August 24, 2017
Contact: Hallie Roach Lewis (859) 224-2848


The Racing Medication and Testing Consortium (RMTC) has reviewed the decision of the Franklin Circuit court in Kentucky entered on August 18. The ruling in this case is wrong concerning the scientific basis for the methocarbamol threshold applied by the Kentucky Horse Racing Commission (KHRC), and has moved Kentucky backward in its regulation of horse racing – putting at risk the health and welfare of horses racing in Kentucky, the safety of jockeys and the integrity of Kentucky horse racing in general.

Furthermore, the court’s mystifying ruling undermining Kentucky’s reliance upon the absolute insurer rule regarding trainer responsibility puts Kentucky out of step with other major racing jurisdictions and undermines its efforts toward national uniformity of regulations.

Methocarbamol Threshold Determination
The Kentucky Horse Racing Commission’s enforcement of the threshold was properly based upon scientific research and analysis performed and/or referenced by the RMTC. The original study upon which this threshold is based was founded on sound science. The thresholds and withdrawal guidance provide the best information for compliance where an intravenous dose is given at 48 hours or more prior to a race. In fact, this methocarbamol threshold was revisited by the RMTC’s Scientific Advisory Committee (SAC) as recently as last year. Every time a new study comes out on any of the controlled therapeutic substances, the RMTC SAC reviews that data to ensure that the threshold remains relevant. The RMTC stands behind its recommendation.

The decision by the circuit court to require the research to identify the point at which a therapeutic effect completely ends is short-sighted and over-simplifies the complexities of determining thresholds for therapeutic medications. That question assumes the possibility of pinpointing the exact concentration at which a medication no longer has an effect in a sport where fractions of an inch mean the difference between winning and losing. Moreover, it fails to take into consideration the side effects of a medication which can ultimately affect the outcome of a race. Here, the side effects of methocarbamol include sedation. A horse that is quiet in its stall will likely run a better race than one that washes out on race day. Thus, to determine when a therapeutic medication’s effects no longer affect the outcome of the race is not a simple determination. It takes expertise – this is the area of expertise that the RMTC SAC has and the court does not.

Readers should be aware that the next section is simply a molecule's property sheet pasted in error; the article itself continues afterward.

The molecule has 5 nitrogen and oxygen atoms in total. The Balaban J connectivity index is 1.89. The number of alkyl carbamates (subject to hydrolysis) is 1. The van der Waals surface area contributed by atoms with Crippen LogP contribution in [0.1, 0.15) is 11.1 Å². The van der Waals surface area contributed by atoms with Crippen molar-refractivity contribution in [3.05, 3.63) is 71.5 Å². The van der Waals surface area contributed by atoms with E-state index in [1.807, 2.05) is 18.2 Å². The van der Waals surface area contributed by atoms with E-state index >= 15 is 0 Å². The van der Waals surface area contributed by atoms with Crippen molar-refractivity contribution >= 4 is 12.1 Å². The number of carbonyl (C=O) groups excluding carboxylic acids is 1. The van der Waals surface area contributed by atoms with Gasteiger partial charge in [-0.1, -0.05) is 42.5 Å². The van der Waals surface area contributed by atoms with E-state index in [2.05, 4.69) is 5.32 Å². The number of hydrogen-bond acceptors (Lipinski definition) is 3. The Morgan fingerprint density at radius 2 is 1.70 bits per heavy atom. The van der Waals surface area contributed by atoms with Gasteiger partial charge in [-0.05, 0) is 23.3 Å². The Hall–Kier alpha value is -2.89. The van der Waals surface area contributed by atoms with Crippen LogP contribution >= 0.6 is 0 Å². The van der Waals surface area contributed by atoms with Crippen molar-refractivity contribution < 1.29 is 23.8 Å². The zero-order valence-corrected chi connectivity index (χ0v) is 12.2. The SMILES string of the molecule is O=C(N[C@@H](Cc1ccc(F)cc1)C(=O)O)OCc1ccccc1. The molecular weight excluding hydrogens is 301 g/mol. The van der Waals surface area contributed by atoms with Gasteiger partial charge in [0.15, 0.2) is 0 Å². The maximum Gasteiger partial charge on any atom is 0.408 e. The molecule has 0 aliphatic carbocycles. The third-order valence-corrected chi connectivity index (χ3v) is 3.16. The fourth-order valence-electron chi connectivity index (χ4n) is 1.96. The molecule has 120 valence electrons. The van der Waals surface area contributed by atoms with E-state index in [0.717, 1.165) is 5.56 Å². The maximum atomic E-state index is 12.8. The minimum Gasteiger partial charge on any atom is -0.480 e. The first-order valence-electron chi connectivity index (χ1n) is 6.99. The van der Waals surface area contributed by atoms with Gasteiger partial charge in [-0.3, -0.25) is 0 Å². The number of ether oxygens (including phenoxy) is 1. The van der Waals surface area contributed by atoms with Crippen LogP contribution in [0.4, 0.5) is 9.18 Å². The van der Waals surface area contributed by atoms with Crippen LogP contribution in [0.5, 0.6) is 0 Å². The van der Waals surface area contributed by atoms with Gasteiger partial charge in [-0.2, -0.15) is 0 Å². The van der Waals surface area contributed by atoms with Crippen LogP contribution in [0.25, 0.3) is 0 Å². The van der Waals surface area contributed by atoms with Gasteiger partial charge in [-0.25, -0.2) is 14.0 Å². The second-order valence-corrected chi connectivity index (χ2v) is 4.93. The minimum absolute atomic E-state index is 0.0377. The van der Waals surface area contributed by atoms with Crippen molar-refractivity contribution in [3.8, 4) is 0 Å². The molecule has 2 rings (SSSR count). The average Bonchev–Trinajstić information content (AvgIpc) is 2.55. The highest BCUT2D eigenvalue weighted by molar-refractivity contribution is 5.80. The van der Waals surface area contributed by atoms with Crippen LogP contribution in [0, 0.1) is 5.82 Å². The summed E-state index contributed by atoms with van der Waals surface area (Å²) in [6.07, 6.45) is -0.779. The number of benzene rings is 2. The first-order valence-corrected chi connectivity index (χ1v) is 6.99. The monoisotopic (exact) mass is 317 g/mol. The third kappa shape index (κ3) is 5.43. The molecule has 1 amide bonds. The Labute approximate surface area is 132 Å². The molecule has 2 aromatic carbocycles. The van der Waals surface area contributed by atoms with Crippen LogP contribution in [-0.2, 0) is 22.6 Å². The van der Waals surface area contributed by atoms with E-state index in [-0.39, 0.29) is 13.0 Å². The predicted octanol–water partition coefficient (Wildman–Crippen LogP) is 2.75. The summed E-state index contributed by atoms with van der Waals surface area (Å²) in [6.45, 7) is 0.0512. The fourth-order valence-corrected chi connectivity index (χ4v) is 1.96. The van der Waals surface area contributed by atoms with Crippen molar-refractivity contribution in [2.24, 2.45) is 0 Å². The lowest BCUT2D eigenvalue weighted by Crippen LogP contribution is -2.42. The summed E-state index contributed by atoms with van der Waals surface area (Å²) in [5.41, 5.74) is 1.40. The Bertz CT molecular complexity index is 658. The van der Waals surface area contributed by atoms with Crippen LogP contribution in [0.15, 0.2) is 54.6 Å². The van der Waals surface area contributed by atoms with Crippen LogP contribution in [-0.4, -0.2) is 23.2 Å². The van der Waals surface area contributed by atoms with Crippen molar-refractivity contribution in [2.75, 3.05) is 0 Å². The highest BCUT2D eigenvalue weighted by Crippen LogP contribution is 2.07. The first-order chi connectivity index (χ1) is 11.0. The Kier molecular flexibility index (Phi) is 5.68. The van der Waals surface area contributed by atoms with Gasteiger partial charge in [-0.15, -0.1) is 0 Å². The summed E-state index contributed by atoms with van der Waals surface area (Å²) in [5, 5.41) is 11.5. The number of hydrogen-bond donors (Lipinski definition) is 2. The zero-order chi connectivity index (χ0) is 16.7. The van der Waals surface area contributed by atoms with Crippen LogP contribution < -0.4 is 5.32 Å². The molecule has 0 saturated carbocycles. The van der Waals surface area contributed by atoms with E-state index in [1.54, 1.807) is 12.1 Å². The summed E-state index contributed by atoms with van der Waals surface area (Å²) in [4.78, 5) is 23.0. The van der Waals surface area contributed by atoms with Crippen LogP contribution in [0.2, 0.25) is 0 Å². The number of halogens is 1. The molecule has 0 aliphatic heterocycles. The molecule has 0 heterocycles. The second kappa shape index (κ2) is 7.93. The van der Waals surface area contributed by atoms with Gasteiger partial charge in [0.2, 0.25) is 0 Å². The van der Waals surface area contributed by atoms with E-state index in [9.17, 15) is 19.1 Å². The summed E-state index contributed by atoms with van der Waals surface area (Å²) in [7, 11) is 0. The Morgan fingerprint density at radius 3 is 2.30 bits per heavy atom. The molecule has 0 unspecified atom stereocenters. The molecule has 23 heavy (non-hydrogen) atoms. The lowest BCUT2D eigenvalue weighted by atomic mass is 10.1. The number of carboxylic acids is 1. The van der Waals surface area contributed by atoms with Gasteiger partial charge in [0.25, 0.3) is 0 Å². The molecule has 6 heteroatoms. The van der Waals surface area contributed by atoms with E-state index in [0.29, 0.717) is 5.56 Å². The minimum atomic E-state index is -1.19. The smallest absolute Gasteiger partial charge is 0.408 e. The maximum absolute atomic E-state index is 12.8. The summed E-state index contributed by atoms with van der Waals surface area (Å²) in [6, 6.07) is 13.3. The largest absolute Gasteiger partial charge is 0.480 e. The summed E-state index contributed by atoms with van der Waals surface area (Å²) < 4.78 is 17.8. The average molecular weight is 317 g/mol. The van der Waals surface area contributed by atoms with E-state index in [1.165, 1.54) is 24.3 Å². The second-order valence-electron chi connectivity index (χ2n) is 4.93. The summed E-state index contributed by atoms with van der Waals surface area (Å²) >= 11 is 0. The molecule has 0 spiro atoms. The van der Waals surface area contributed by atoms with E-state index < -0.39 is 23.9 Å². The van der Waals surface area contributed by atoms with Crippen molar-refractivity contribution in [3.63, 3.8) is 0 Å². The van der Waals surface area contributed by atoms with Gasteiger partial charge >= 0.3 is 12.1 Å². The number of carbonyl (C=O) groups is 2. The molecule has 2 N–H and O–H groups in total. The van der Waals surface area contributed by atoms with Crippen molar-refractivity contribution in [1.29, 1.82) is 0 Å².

The Trainer Responsibility Rule
The United States as a whole has moved away from the rebuttable presumption standard to the absolute insurer rule. Kentucky needs to move along with the rest of the country. This is the best way to ensure the integrity of the sport as well as the health and safety of racehorses.

In conclusion, the RMTC vigorously opposes this decision and stands by the KHRC.

The RMTC’s SAC consists of experts in the field of analytic chemistry, veterinary pharmacology, regulatory veterinary medicine, toxicology and veterinary medicine. There is no other body in U.S. racing with this broad-base and depth of scientific experience. The individuals on the SAC have over 350 years of experience specifically related to racing.

The RMTC consists of 23 racing industry stakeholders and organizations that represent Thoroughbred, Standardbred, American Quarter Horse and Arabian racing. The organization works to develop and promote uniform rules, policies and testing standards at the national level; coordinate research and educational programs that seek to ensure the integrity of racing and the health and welfare of racehorses and participants; and protect the interests of the racing public.

For additional information, visit the RMTC website at or contact Hallie Lewis, RMTC communications and development consultant, at (859) 224-2848.